# Fundamental solution for 1D nonhomogeneous wave equation

I want to get the fundamental solution for the following 1D nonhomogeneous wave equation:\begin{align}\left\{ \begin{aligned} &\frac{\partial^2u}{\partial^2t}-\frac{\partial^2u}{\partial^2x}-au=0,x\in R^1,t>0,a\ is\ a\ constant.\\& u(x,0)=0,u_t(x,0)=\phi(x) \end{aligned} \right.\end{align} I know the fundamental solution should statisfy the following equation:\begin{align}\left\{ \begin{aligned} &\frac{\partial^2E}{\partial^2t}-\frac{\partial^2E}{\partial^2x}-aE=0,x\in R^1,t>0,a\ is\ a\ constant.\\& E(x,0)=0,E_t(x,0)=\delta(x) \end{aligned} \right.\end{align}Use the fourier transform and then: \begin{align}\left\{ \begin{aligned} &\frac{\partial^2\hat{E}}{\partial^2t}+(\xi^2-a)\hat{E}=0,\xi\in R^1,t>0,a\ is\ a\ constant.\\& \hat{E}(\xi,0)=0,\hat{E}_t(\xi,0)=1 \end{aligned} \right.\end{align} Solve the equation then we got:$$\hat{E}(\xi,t)=\frac{sin(\sqrt{\xi^2-a}t)}{\sqrt{\xi^2-a}}$$Using the inverse Fourier transform:$$E(x,t)=\frac{1}{2\pi}\int_R\frac{sin(\sqrt{\xi^2-a}t)}{\sqrt{\xi^2-a}}e^{-ix\xi}d\xi=\frac{1}{\pi}\int_{0}^{\infty}\frac{sin(\sqrt{\xi^2-a}t)}{\sqrt{\xi^2-a}}cos(x\xi)d\xi$$I don't know how to compute this integration,or maybe I shouldn't use the fourier transform to solve this problem? Appreciate anybody who answer this question first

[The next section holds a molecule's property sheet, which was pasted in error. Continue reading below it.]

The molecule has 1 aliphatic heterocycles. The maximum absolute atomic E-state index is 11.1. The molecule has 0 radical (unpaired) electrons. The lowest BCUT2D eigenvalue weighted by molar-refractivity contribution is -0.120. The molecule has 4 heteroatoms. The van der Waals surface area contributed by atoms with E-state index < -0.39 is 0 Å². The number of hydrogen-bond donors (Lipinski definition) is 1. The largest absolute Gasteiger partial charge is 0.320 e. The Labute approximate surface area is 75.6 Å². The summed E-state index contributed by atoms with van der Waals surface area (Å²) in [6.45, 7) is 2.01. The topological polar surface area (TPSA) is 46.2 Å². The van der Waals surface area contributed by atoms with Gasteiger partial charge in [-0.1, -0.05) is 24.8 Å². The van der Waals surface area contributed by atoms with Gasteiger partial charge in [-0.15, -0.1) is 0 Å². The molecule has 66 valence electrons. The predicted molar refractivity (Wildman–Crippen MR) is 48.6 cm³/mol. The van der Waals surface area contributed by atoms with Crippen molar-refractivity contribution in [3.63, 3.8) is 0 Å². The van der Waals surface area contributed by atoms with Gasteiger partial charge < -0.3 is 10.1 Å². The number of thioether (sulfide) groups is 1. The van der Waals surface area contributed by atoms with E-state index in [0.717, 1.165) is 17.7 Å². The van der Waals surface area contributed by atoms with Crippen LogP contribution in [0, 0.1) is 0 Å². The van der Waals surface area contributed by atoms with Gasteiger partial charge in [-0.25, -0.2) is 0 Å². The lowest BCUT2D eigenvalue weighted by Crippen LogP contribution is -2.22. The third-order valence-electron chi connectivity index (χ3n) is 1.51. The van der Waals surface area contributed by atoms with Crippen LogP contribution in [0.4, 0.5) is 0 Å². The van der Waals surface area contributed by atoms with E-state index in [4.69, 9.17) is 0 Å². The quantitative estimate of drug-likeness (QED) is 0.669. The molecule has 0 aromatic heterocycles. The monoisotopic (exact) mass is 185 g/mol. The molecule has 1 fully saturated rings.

• "I don't know how to compute this integration" - that may be, but it doesn't mean that the solution is wrong. Giving a solution in the form of an integral is valid, in general you can always compute the integral numerically – Yuriy S Apr 17 '19 at 11:43

If you replace $$au$$ and $$aE$$ with $$k(x,t)$$ then you will have the non homogeneous wave equation as its normally given.

If you then set $$E(x,0)=E_t(x,0)=0$$ you will have the purely non homogeneous equation with a forcing function and no initial conditions.

Then setting $$E(x,0)=0, E_t(x,0)=g(x,t)$$ and $$k(x,t)=0$$ will give you the non homogeneous wave equation with a velocity initial condition.

Finally, setting $$E(x,0)=f(x,t), E_t(x,0)=0$$ and $$k(x,t)=0$$ will give you the non homogeneous wave equation with a displacement initial condition.

So you can get three separate solutions, and the final solution is their sum.

If when used, $$k,f,g$$ are set to $$\delta$$ then the sum of the solutions will be the fundamental solution.

The homogeneous solutions can be found from D'Alemberts formula. The non homogeneous solution is a little more work--Google it.

Bottom line: I think your wave equation may be wrong, and you do not need the Fourier transform.